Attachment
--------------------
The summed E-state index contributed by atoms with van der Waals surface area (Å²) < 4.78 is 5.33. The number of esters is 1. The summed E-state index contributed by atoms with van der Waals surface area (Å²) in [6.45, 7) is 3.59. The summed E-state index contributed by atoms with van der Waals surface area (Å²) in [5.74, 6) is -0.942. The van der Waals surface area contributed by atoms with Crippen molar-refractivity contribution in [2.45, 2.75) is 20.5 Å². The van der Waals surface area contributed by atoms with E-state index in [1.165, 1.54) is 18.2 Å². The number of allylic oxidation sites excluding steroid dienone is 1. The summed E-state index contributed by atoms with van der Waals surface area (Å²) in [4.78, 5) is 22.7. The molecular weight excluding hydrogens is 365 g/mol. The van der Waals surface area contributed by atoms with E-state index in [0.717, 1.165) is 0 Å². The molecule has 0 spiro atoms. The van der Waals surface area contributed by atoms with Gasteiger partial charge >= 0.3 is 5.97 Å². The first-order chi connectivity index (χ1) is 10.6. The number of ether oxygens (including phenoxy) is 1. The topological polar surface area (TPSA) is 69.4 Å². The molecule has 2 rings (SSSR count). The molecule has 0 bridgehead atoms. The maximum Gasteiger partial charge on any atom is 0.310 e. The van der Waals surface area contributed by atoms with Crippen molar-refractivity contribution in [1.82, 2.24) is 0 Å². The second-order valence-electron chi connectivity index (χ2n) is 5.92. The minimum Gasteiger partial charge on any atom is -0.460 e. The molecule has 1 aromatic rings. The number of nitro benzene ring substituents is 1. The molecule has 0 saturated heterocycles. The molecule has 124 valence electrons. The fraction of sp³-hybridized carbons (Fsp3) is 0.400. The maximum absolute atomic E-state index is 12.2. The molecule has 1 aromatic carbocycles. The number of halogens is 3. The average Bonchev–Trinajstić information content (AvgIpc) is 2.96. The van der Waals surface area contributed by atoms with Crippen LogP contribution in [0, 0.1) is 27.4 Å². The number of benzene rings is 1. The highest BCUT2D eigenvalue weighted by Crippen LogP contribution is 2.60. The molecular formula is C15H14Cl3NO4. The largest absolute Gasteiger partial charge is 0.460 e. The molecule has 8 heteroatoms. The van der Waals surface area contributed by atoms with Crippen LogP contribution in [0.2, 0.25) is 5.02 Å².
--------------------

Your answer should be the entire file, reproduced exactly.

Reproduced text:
The summed E-state index contributed by atoms with van der Waals surface area (Å²) < 4.78 is 5.33. The number of esters is 1. The summed E-state index contributed by atoms with van der Waals surface area (Å²) in [6.45, 7) is 3.59. The summed E-state index contributed by atoms with van der Waals surface area (Å²) in [5.74, 6) is -0.942. The van der Waals surface area contributed by atoms with Crippen molar-refractivity contribution in [2.45, 2.75) is 20.5 Å². The van der Waals surface area contributed by atoms with E-state index in [1.165, 1.54) is 18.2 Å². The number of allylic oxidation sites excluding steroid dienone is 1. The summed E-state index contributed by atoms with van der Waals surface area (Å²) in [4.78, 5) is 22.7. The molecular weight excluding hydrogens is 365 g/mol. The van der Waals surface area contributed by atoms with E-state index in [0.717, 1.165) is 0 Å². The molecule has 0 spiro atoms. The van der Waals surface area contributed by atoms with Gasteiger partial charge >= 0.3 is 5.97 Å². The first-order chi connectivity index (χ1) is 10.6. The number of ether oxygens (including phenoxy) is 1. The topological polar surface area (TPSA) is 69.4 Å². The molecule has 2 rings (SSSR count). The molecule has 0 bridgehead atoms. The maximum Gasteiger partial charge on any atom is 0.310 e. The van der Waals surface area contributed by atoms with Crippen molar-refractivity contribution in [1.82, 2.24) is 0 Å². The second-order valence-electron chi connectivity index (χ2n) is 5.92. The minimum Gasteiger partial charge on any atom is -0.460 e. The molecule has 1 aromatic rings. The number of nitro benzene ring substituents is 1. The molecule has 0 saturated heterocycles. The molecule has 124 valence electrons. The fraction of sp³-hybridized carbons (Fsp3) is 0.400. The maximum absolute atomic E-state index is 12.2. The molecule has 1 aromatic carbocycles. The number of halogens is 3. The average Bonchev–Trinajstić information content (AvgIpc) is 2.96. The van der Waals surface area contributed by atoms with Crippen LogP contribution in [0, 0.1) is 27.4 Å². The number of benzene rings is 1. The highest BCUT2D eigenvalue weighted by Crippen LogP contribution is 2.60. The molecular formula is C15H14Cl3NO4. The largest absolute Gasteiger partial charge is 0.460 e. The molecule has 8 heteroatoms. The van der Waals surface area contributed by atoms with Crippen LogP contribution in [0.2, 0.25) is 5.02 Å².